Tour offers taste of Turkish attractions

September 22, 1991|By Scott Ponemone

Here are the major stops of our three-week tour to western Turkey that began and ended in Istanbul. Of course, this is not a definitive survey of the region's historic sites, yet it provides a good idea of what the area offers. Suggestions on hotels or pensions and restaurants are given at most stops:

Bursa: The sultans graced Bursa, a city of a million at the foot of snow-capped Mount Olympus (Uludag), with clusters of buildings centered around a mosque. Begun by Sultan Murat II in 1426, the Muradiye with its huge trees, ornately tiled tombs, Koran school (medrese) and imaret (soup kitchen) is a respite from a busy, noisy city. Also see the Yesil Mosque complex with its grand tomb of Mehmet I, the huge Ulu Mosque, circa 1400, and the covered bazaar, where silk scarves, the city's trademark, are sold. The quietest lodgings are in the Cekirge suburb. Most hotels there have their own mineral baths. Try eating Iskender (Alexander) kebab, like a Greek gyro but the lamb is served atop a pita then covered in tomato sauce and browned butter.

Bergama: This is the name of the modern town built around and below the ruins of Pergamon, which came to prominence after the death of Alexander the Great in 323 B.C., when one of his generals, Lysimachus, tried to control the region. While famous as a Greek city, the remains are a medley of Greek and Roman. Most impressive is the acropolis with its Greek theater perched high over Bergama and with the Temple of Trajan under reconstruction. Below, just outside of Bergama, is the Asclepion, a Roman medical center with its own theater, temples and colonnaded walkways. While many motels line the approach to Bergama, we stayed 30 kilometers away in Dikili, a small port. The Pension Alme there charged $20 for a clean room with shower and a great breakfast for two. Fish at Dikili's dockside restaurants were simply grilled and very good.

Selcuk: Besides Ephesus, this town has important Christian sites. The Basilica of St. John, partially restored, sits on Ayasoluk Hill, above where his tomb was said to be. High in the hills south of Selcuk is a modest chapel built atop the foundation of the house where the Virgin Mary is said to have died. This humble building under the evergreen trees breathed piety.

Dozens of pensions are scattered along the alleys south of the entrance to the basilica. We enjoyed the Star Pension, which had six guest rooms with showers for $8 a double. The restaurants across the main highway never disappointed, whether for a breakfast of lemon-chicken soup, or a lunch of the tastiest moussaka or late meal of a boat-shaped pizza hot from a wood-burning oven.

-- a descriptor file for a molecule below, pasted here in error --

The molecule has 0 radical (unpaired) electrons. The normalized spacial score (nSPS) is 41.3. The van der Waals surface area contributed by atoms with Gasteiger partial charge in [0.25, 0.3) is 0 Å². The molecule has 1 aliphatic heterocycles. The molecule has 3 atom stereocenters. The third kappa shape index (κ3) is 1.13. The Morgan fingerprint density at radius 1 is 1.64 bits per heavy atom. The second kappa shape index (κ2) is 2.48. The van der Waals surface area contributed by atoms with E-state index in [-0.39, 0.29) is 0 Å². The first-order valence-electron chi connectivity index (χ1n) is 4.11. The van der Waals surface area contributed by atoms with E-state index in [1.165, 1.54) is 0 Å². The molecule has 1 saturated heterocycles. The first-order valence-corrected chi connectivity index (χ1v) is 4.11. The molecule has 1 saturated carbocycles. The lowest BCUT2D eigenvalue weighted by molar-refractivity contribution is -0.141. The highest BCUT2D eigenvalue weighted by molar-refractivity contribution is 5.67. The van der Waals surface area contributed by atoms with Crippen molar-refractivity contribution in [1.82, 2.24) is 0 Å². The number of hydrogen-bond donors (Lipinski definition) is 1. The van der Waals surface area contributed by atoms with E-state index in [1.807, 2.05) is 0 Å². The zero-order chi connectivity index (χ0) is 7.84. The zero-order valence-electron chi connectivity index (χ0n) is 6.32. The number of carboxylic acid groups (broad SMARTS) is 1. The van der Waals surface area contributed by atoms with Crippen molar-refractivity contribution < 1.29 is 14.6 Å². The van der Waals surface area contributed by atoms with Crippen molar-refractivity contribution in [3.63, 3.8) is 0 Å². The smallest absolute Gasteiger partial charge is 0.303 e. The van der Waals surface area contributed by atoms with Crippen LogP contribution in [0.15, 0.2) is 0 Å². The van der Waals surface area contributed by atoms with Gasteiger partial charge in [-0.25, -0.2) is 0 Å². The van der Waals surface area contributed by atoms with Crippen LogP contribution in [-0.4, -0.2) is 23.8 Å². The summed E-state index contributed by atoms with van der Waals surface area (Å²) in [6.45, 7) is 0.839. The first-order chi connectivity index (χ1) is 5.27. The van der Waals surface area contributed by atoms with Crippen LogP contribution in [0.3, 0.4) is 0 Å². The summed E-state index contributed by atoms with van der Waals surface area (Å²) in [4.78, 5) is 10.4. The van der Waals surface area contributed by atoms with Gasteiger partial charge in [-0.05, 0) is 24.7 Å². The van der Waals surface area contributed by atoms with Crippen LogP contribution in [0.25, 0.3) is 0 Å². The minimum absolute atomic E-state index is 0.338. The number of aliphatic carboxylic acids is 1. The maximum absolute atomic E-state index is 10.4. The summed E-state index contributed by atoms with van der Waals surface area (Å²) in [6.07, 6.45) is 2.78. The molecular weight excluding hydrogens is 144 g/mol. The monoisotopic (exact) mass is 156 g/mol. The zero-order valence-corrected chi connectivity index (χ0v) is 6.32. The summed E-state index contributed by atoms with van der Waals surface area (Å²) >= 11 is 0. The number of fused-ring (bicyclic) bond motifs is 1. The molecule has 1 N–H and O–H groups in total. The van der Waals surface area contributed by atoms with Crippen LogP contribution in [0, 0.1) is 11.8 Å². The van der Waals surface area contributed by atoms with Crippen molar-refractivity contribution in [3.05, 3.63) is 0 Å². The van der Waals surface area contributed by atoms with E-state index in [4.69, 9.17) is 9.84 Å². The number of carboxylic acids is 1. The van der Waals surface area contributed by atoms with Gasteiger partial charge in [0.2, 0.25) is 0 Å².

Priene: We used Selcuk as a base for a day trip south to Priene and Didymi. The former is a jewel of a Hellenistic city. It was a prominent member of the Ionian League and was visited by Alexander in 334 B.C. But in Roman times, the nearby city Miletus was more important. Thus Priene was not made over by the Romans. After an uphill trek from the car park, we reached a terrace above the broad flood plain of River Menderes (Meander) yet well below the stark marble face of Mount Mykale. An intimate theater, a square council hall (bouleterion) and the Temple of Athena Polias made the visit worthwhile.

Didymi: This was the home of an oracle no less famous in its day than Delphi. The attraction for us was the grand remains of the Temple of Apollo, ordered built by Alexander. The porch for this temple held 120 massive, carved columns, a few of which have been re-erected. The inner court, or cella, where the oracle sat was reached by descending a covered ramp. This court, lined in fragments from a frieze of griffins and lyres, for me at least, still hummed with murmurings of ancient rites.

Aphrodisias: On the return trip north we chose Aphrodisias over the nearby site of Hieropolis and the well-known mineral springs of Pamukkale. Excavation and restoration were very active at Aphrodisias, and large parts of the city were fenced off. But the ruins, mostly Roman, were impressive, particularly the theater, the odeum (lecture hall), Temple of Aphrodite and the stadium. At the crossroads just outside the site were a few pensions. We stayed at Chez Mestan, a double with a nice breakfast on the porch for $8 for two.

Assos: The ruins of this Hellenistic city are beautifully situated. Perched high above the northern Aegean, Assos and the modern village of Behramkale have a great view of Lesbos, a Greek island a few kilometers offshore. The 530 B.C. Temple of Athena, the fourth century B.C. city walls of close-fitting blocks and the sarcophagus-littered necropolis were interesting. Down a precarious road from Assos is a tiny harbor, still used by commercial fishing boats, and a quaint assortment of hotels, pensions, campgrounds and restaurants.

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